Michał Maternia (Nokia)
In recent years, wireless communication systems exploit higher and higher frequency ranges, in order to find necessary radio resources to serve the raising traffic demand. Some WRC-15 bands selected for studies in the context of 5G, as well as the 28 GHz band chosen in large markets for 5G deployments, span over hundreds of MHz and allow straightforward handling of bandwidth hungry broadband services . However, propagation of radio waves in millimetre waves region, differs strongly from radio propagation at traditional cellular frequencies. Firstly, radio signals face much higher path losses and, secondly, the role of propagation phenomena such as, diffraction or reflection for most materials, is much less prominent. This leads inevitably to exploitation of massive MIMO antenna systems at millimetre waves bands.
As described in previous blog entries (cf. MIMO techniques and architectures for millimetre wave mobile communications), massive MIMO antennas that exploit beamforming are used at higher frequencies to cope with increased path losses. A critical factor for wideband equipment is the power consumption of digital-to-analog converters (DAC) that scales with the sampling rate and the number of bits per sample. For this reason, at higher frequencies analog beamforming solutions with low number of DACs are preferred over digital beamformers that require a separate DAC for each processed transmission stream. After analog beamforming, the radio beam offers high antenna gain (tens of dB) and is much narrower (several degrees for 3 dB beam width) comparing to the output of contemporary sector antennas. This narrowness brings several novel system level design implications that were not present in the previous cellular generations.
Figure 1: Operations with sector antennas (left) and mMIMO with analog beamforming (right)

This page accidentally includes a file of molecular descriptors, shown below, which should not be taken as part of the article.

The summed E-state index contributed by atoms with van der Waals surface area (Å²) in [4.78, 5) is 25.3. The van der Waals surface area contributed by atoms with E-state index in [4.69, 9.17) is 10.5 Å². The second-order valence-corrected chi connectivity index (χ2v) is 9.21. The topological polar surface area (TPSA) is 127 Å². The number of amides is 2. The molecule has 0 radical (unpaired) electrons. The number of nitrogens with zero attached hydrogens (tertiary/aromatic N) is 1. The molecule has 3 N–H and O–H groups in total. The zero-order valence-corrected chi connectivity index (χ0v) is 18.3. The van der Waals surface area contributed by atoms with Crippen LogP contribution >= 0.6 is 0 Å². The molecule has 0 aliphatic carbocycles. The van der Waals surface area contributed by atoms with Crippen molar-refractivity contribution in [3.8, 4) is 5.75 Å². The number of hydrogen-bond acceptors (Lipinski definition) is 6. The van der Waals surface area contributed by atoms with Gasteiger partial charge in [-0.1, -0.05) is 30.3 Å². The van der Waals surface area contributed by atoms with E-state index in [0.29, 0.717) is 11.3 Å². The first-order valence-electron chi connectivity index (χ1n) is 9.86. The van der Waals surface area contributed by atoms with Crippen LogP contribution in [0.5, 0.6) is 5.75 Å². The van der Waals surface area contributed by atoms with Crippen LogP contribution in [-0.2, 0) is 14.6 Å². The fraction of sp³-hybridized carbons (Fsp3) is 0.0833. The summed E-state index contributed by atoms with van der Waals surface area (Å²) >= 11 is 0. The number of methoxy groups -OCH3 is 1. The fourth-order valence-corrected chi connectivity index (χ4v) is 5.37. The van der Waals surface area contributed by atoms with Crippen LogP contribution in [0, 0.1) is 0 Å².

During transition from idle to connect mode (e.g., when we want to use some service after longer inactivity period) the radio network (gNB) and user equipment (UE) need to determine a spatial direction of the suitable communication link, which boils down to the selection of one out of several potential radio beams (so called P-1 procedure ). In order to facilitate this selection, 3GPP specify details of selected radio time slots that will be used by gNB to sweep several spatial directions with transmissions of so called synchronization signal blocks. In each block (spanning over 4-6 OFDM symbols), a transmission over one beam direction will consist of synchronization signals and broadcast information that needs to be obtained before exchange of initial access information . In other slots that are used to detect initial access messages (Random Access Chanel (RACH)), gNB will tune it’s receive antennas to sweep receive beams. If there is a fixed time relation between the transmission and reception at a given beam, the UE will be able to calculate it based on system information broadcasted in synchronization signal blocks, and will use appropriate timing for transmission of initial access preamble to indicate suitable radio beam. Alternative solutions are also possible, e.g., in the case of no beam correspondence at the gNB, UE may repeat the initial access preamble for several transmission opportunities.